Read more about the requirements set for the controller.

For the sandbox project, it is the information requirements that are relevant. Ruter plans to provide information to customers even before the travel data will be stored locally. In the following chapters, we will further examine how.

The discussions in the sandbox project regarding when the responsibility for providing information becomes applicable have revealed some possible paradoxes. Ruter has chosen to use local storage as a data minimisation measure in the preparation phase. If the data protection regulations become applicable during this phase – which is the Norwegian Data Protection Authority’s understanding – a potential consequence is that Ruter will have to ask the customer for access to more personal data than Ruter originally requested. If a customer asks to have a right fulfilled, for example, data portability, Ruter needs to gain access to the personal data in order to fulfil the obligation. Issues relating to responsibility for local storage may be relevant for many actors, irrespective of industry and whether they use AI. The Norwegian Data Protection Authority views this form of data minimisation as positive, and wants to contribute to actors being able to comply with the regulations in a simple and appropriate manner if they select this measure.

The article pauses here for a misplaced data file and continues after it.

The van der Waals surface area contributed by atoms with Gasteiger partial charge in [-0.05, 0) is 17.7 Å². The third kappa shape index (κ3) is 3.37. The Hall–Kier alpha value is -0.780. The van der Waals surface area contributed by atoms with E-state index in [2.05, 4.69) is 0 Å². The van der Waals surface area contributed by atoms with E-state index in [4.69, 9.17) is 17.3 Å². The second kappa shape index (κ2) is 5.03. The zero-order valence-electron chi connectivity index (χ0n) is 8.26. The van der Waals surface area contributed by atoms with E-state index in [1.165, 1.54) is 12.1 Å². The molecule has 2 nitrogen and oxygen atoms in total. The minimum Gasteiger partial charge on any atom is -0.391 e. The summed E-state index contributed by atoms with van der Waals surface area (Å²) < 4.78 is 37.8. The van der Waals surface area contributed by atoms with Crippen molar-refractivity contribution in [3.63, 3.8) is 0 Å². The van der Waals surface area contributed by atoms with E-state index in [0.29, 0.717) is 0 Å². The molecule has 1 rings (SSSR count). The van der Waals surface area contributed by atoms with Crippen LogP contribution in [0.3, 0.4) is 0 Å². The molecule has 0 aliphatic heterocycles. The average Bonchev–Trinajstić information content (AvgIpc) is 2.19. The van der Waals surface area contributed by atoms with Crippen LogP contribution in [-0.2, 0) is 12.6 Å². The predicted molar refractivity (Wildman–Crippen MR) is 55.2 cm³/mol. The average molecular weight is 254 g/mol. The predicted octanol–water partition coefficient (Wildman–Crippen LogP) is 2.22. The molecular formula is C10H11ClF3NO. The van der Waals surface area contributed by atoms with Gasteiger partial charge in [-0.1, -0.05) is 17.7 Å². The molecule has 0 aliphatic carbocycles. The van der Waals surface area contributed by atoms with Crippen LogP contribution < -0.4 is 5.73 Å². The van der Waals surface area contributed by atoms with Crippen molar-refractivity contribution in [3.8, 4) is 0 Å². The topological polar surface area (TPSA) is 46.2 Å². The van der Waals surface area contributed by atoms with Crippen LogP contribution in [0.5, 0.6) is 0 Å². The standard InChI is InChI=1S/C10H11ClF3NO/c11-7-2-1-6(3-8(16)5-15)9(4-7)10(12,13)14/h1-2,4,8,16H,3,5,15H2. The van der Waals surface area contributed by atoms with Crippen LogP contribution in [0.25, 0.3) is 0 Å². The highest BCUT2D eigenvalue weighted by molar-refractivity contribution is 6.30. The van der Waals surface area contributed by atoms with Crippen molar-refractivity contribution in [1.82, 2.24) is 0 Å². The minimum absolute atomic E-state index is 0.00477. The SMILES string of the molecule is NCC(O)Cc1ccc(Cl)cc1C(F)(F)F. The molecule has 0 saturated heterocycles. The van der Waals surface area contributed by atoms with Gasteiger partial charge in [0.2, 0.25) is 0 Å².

Responsibility in accordance with other regulations

In the sandbox project, we have only discussed the responsibility that follows from the personal data regulations. Other legislation can also stipulate obligations for Ruter, for example, the Norwegian Electronic Communications Act.  This Act sets conditions for being able to store and gain access to data on the customer's equipment. However, examining the responsibilities that Ruter has under other legislation falls outside the scope of this project.